6 Ways to Practice Influence (Then Become a Master)

TED Talks

I love first impressions. It’s a rare occasion to have a complete blank slate with someone, and you get to craft yourself into whoever you want! Maybe you’ll be the funny one, or the mysterious one. But introduce yourself poorly, and you could be forgettable or (worse yet) the boring one. For me, I aim for being immediately personable and relatable, with a touch of humility and humor.

Implement all 6 ideas and you’ll be a true influencer (not just the Instagram-type!).

1. Introduce Yourself to 3 People Today (And Here’s How)

Great article from TED on unforgettable ways to introduce yourself, where I grabbed a few of these gems, along with one of my own.

  • Forget the job title, instead describe the impact of your job.
  • People understand there are problems, and then there are solutions. So describe what you do in terms of problem-solving and how you solve things.
  • Pretend you’re talking to a child. How would you break down what you do that a child can understand. And then build up from there.
  • Power of humor. If there’s an opportunity in there to poke fun at where you’re at or use some self-deprecating humor, I’m down for that. Just beware if it’s a serious work setting.

2. Reciprocate

Although we’re talking about how to Be More Influential, let’s not lose sight of what’s really important — that we do things that will make other people’s lives better. In other words, use your newfound powers in influence for good! If you end up using influence to benefit just yourself, you’ll “live long enough to see yourself become the villain.” [Name that movie!]

Today, be more influential by doing something nice for someone. The only criteria is that it must be (A) personalized and (B) unexpected.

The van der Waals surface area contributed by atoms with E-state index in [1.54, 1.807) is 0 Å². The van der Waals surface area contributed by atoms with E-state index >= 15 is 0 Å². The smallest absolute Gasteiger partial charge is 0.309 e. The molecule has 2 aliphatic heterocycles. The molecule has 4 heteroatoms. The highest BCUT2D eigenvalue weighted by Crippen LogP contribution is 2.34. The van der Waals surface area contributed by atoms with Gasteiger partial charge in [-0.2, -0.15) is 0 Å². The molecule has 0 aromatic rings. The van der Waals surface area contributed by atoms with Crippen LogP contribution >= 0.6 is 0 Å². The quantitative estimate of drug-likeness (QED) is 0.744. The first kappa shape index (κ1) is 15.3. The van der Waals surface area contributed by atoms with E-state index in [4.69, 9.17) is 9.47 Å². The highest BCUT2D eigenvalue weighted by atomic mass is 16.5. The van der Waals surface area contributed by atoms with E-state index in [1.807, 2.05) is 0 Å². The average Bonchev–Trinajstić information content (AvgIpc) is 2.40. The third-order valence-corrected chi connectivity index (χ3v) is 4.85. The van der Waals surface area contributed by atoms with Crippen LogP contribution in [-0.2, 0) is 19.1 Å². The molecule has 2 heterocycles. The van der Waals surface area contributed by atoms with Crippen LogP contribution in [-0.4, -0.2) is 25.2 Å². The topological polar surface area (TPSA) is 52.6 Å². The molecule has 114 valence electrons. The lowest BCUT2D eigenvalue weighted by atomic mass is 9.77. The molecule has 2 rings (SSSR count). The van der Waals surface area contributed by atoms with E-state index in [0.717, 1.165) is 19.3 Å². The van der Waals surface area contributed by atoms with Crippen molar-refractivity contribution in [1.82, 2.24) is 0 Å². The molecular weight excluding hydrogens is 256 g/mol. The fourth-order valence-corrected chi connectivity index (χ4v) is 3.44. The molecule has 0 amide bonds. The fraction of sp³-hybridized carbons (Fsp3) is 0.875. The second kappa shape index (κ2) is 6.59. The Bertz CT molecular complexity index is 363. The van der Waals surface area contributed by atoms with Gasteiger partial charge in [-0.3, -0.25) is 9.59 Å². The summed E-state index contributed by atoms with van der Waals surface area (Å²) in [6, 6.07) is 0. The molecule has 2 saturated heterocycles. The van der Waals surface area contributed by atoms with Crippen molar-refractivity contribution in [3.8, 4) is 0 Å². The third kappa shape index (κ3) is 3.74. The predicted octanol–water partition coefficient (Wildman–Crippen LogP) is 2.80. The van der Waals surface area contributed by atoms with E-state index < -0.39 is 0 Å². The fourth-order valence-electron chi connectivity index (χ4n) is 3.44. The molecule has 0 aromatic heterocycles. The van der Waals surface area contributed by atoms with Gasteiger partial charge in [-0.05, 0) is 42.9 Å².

• Personalized means you actually have to know something personal about the person! Then have fun by making it unexpected.
  • Science says: If the waiter provides one mint, starts to walk away from the table, but pauses, turns back and says, “For you nice people, here’s an extra mint,” tips go through the roof. A 23% increase, influenced not by what was given, but how it was given.

3. Be In Demand

To be more influential, be in demand more. Easier said than done, right?! Yet, we all understand being in demand does lead to being more influential, right or wrong. We see this phenomena whenever there is that attractive person that everyone wants to date, or that guru at work that everybody goes to for help. Let’s explore what we can do to increase our demand.

“The more knowledge you have the more likely that you will propose options that are more attractive.”

Well, obviously. So before you engage in any discussion, go read a few articles on that select topic. This will at least inform you enough to be worth talking to.

“It’s not enough simply to tell people about the benefits they’ll gain if they choose your products and services. You’ll also need to point out what is unique about your proposition and what they stand to lose if they fail to consider your proposal.”

The key words are unique and what they stand to lose. You always need to be thinking, what is the interesting, uncommon, or new idea that you’re contributing to the conversation. If possible and appropriate, you may need to point out what you bring to the table.